Tawlet: Beirut’s hidden gem serves up simple, seasonal treats

The restaurant all but shuns the staples of popular Lebanese cuisine, favoring instead the food of the home. (Photo supplied)
Updated 29 July 2018
0

Tawlet: Beirut’s hidden gem serves up simple, seasonal treats

  • There’s something wonderful about Tawlet, which means ‘table’ in Arabic
  • The restaurant all but shuns the staples of popular Lebanese cuisine, favoring instead the food of the home

BEIRUT: Set back from the main road in an unassuming corner of Beirut’s Mar Mikhael district is Tawlet, the farmers’ kitchen of Souk el Tayeb. If you didn’t know it was there you’d never spot it.

There’s something wonderful about Tawlet, which means ‘table’ in Arabic. Maybe it’s the constantly changing menu and the rotation of cooks, or the championing of small-scale producers and the celebration of culinary traditions. Whatever it is, Tawlet is a rarity.

The restaurant all but shuns the staples of popular Lebanese cuisine, favoring instead the food of the home. Its dishes are regional, seasonal, simple. There are stews and salads, pastries and desserts. All form part of Tawlet’s ever-evolving daily buffets.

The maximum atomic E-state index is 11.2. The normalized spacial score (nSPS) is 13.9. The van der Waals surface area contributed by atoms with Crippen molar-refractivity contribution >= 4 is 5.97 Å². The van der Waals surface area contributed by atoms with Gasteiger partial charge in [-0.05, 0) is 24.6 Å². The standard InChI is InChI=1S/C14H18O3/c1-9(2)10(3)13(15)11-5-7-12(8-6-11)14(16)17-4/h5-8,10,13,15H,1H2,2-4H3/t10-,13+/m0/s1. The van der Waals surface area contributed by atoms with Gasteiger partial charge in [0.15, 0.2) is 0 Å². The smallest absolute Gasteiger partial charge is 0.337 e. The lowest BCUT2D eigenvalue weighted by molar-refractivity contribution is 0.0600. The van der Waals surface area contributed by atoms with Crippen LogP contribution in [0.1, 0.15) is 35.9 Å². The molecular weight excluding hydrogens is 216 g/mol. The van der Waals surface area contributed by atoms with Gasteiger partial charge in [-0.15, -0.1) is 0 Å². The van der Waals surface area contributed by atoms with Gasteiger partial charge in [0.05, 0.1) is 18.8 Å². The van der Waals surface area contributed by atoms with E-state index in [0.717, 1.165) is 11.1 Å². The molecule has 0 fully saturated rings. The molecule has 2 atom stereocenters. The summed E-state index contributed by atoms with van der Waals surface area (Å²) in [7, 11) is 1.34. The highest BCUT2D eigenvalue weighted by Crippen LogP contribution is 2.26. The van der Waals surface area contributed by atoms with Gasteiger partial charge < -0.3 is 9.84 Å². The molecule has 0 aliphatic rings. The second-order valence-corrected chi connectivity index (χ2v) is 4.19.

The man behind Souk el Tayeb is Kamal Mouzawak, an eccentric, flamboyant, occasionally arrogant but consistently articulate social entrepreneur. He oversees an organization that was formed to host a simple farmers’ market back in 2004, but has since grown to include restaurants such as Tawlet Beirut and Tawlet Ammiq, and a handful of guesthouses that are sprinkled sparingly across the country.

Souk el Tayeb is built around what Mouzawak describes as the “idea of coexistence through sharing food and sharing tables.” As such, a different cook from a different area prepares food from their region at Tawlet every day. They are Muslims and Christians, Lebanese and Syrians, Palestinians and Armenians. As a social enterprise, it is almost beyond reproach, generating profit to support cooks and producers above all else.

The restaurant's bayd bil fokhara. (Photo supplied)


When we visit it is a Saturday afternoon in early June. The restaurant, situated at the far end of a short cul-de-sac, is all but full and there are two rooms, the smallest of which houses the buffet. The day’s menu is written on a large green board that stretches to the ceiling.

A long communal wooden table dominates the main dining area and there are plants and paintings adding splashes of color and contrast. At the far end of the room, behind a bar serving coffee and desserts, is a giant floor-to-ceiling shelving unit. Outside is the small terrace on which we sit, hidden from the sun by the shade from a carob tree.